- Share this article on Facebook
- Share this article on Twitter
- Share this article on Email
- Show additional share options
- Share this article on Print
- Share this article on Comment
- Share this article on Whatsapp
- Share this article on Linkedin
- Share this article on Reddit
- Share this article on Pinit
- Share this article on Tumblr
LOCARNO — Topics as varied as the use of phallic vegetables; intentional lack of intimate hygiene and the pain in the behind that hemorrhoids and anal operations can be — and all that from a female perspective — are what made German TV personality Charlotte Roche’s novel Wetlands a controversial and much-discussed literary phenomenon. The beauty of young writer-director David Wnendt’s eponymous film adaptation, headlined by an explosive Carla Juri, is not that all these subjects are pretty much treated as candidly as in the book but that the final result is also an accessible, stylish and ultimately even sweet film.
Wetlands has cult hit written all over it and should do well with Generation-Y viewers not only in Germany, where it’ll be released Aug. 22, but also further afield, especially (though not exclusively) where the novel was also a bestseller.
One-of-a-kind protagonist Helen Memel (Juri) is a young woman who still lives with her divorced mother (Meret Becker) but who’s fiercely determined to explore her body and sexuality on her own terms. In the eye-catching first reel, Wnendt and co-screenwriter Claus Falkenberg have Helen go to war in a spunky voice-over in which she suggests personal hygiene is overrated and then illustrate the point by having the curly, dirty blonde use her derriere to eagerly wipe a public-toilet seat clean.
Helen subsequently explores her intimate parts with different elongated vegetables — ginger gets a “no” on her been-there-tried-that list — and then segues, to continue her introduction of her intimate world, to a presentation of her religious mother; rich father (Axel Milberg) and best friend, Corrina (Marlen Kruse), who’s just as crazy as she is. The unusual sexual tastes of Corinna’s heavy-metal boyfriend (Florian Rummel) will be something of a litmus test for viewers, though, as narrated by Helen and staged by Wnendt, it’s mostly a humorous scene that’s over before you can take offense or be grossed out.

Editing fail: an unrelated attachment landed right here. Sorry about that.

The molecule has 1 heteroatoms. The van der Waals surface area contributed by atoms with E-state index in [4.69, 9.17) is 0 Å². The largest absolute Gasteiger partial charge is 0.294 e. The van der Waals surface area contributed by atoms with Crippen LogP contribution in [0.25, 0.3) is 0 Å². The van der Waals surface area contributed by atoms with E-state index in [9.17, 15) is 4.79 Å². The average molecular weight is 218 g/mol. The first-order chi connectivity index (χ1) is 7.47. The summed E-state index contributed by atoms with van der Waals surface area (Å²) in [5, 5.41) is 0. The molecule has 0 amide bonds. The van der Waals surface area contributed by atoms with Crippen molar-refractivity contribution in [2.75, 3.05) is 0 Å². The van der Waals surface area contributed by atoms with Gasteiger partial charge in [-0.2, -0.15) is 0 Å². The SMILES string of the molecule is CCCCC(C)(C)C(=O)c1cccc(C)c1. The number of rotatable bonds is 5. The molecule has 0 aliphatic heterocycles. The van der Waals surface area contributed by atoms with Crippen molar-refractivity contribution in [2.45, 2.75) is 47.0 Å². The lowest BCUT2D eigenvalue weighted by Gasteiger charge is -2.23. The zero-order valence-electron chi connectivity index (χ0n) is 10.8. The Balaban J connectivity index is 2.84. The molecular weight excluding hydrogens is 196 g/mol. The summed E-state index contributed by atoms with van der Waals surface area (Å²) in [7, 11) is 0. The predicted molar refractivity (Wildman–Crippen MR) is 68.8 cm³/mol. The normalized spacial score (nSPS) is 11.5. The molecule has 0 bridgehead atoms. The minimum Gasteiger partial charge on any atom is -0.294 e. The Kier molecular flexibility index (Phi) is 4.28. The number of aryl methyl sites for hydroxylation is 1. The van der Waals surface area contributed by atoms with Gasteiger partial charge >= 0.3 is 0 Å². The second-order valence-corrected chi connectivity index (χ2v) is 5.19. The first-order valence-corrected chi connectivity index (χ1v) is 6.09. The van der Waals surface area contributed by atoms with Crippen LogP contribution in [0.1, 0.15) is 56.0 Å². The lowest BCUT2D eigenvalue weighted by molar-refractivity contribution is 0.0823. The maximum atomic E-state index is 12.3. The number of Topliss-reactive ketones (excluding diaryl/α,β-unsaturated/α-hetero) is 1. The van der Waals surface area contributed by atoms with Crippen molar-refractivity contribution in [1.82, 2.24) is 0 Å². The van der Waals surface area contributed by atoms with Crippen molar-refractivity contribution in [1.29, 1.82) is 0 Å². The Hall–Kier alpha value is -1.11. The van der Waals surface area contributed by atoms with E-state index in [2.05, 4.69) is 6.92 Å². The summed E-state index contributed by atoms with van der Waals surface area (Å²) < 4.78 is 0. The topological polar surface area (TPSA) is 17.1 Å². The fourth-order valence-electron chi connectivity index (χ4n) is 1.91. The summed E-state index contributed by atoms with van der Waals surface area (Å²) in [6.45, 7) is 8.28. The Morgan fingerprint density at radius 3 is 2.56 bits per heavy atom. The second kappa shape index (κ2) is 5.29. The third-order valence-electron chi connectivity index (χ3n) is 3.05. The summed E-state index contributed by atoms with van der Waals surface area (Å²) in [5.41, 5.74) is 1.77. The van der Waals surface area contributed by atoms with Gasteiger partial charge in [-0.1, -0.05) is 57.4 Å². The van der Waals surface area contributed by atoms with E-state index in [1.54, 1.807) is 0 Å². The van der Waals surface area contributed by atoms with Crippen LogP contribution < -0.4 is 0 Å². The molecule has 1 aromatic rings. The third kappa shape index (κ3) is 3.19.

Indeed, what makes the film so accessible despite its controversial subject matter is Wnendt’s total command of tone, which is never vulgar or intentionally out to shock. Instead, it filters what’s being discussed through Helen’s unique, innocent if far from child-like personality and occasionally uses humor to push things close to farce.
In what’ll surely be one of the most talked-about sequences, four men masturbate onto a pizza. But the circling, slow-motion camera shot is accompanied by Strauss’s The Blue Danube, which gives the full-frontal action something ridiculously balletic (the song was earlier used to accompany boys masturbating in the Spanish cancer comedy The Fourth Floor). Crucially, in a film so full of risqué material, it’s the only time erect penises are actually onscreen.
Juri, a multi-lingual, U.S.-trained actress from the Italian-speaking part of Switzerland, is perfectly cast as the independent gal who’ll try everything. Her pitch-perfect performance sets the tone, combining chirpiness and optimism with a darker undertow as it becomes clear that a childhood trauma, gradually revealed in short flashbacks, is slowly eating her up from the inside.
The notion that Helen’s stay at a hospital for a surgical intervention after an intimate shaving accident could reunite her divorced parents is as sweet as it is naïve and Helen’s interest in a handsome male nurse (Christophe Letkowski) is similarly sincere and cute, though their topics of conversation can get pretty hardcore. It’s this constant juxtaposition that makes Helen a credible and conflicted character, oscillating between boundary-pushing late adolescence and child-like hopes, dreams and fears.
Further reinforcing the idea that Wetlands is not a controversy-tinged art film but something for the masses is the flashy camerawork from Jakub Bejnarowicz and fast-paced cutting from Andreas Wodraschke, which suggest David Fincher’s work on music videos and visually restless titles like Fight Club. Colorful production and costume design by Jenny Roesler and Elke von Sivers, respectively, further complete the attention-grabbing package.
Venue: Locarno Film Festival (Competition)
Production companies: Rommel Film, ZDF
Cast: Carla Juri, Christoph Letkowski, Meret Becker, Axel Milberg, Marlen Kruse, Peri Baumeister, Edgar Selge, Harry Baer, Florian Rummel
Director: David Wnendt
Screenwriter: Claus Falkenberg, David Wnendt, screenplay based on the novel by Charlotte Roche
Producer: Peter Rommel
Director of photography: Jakub Bejnarowicz
Production designer: Jenny Roesler
Music: Enis Rotthoff
Costume designer: Elke von Sivers
Editor: Andreas Wodraschke
Sales: The Match Factory
No rating, 109 minutes.
Sign up for THR news straight to your inbox every day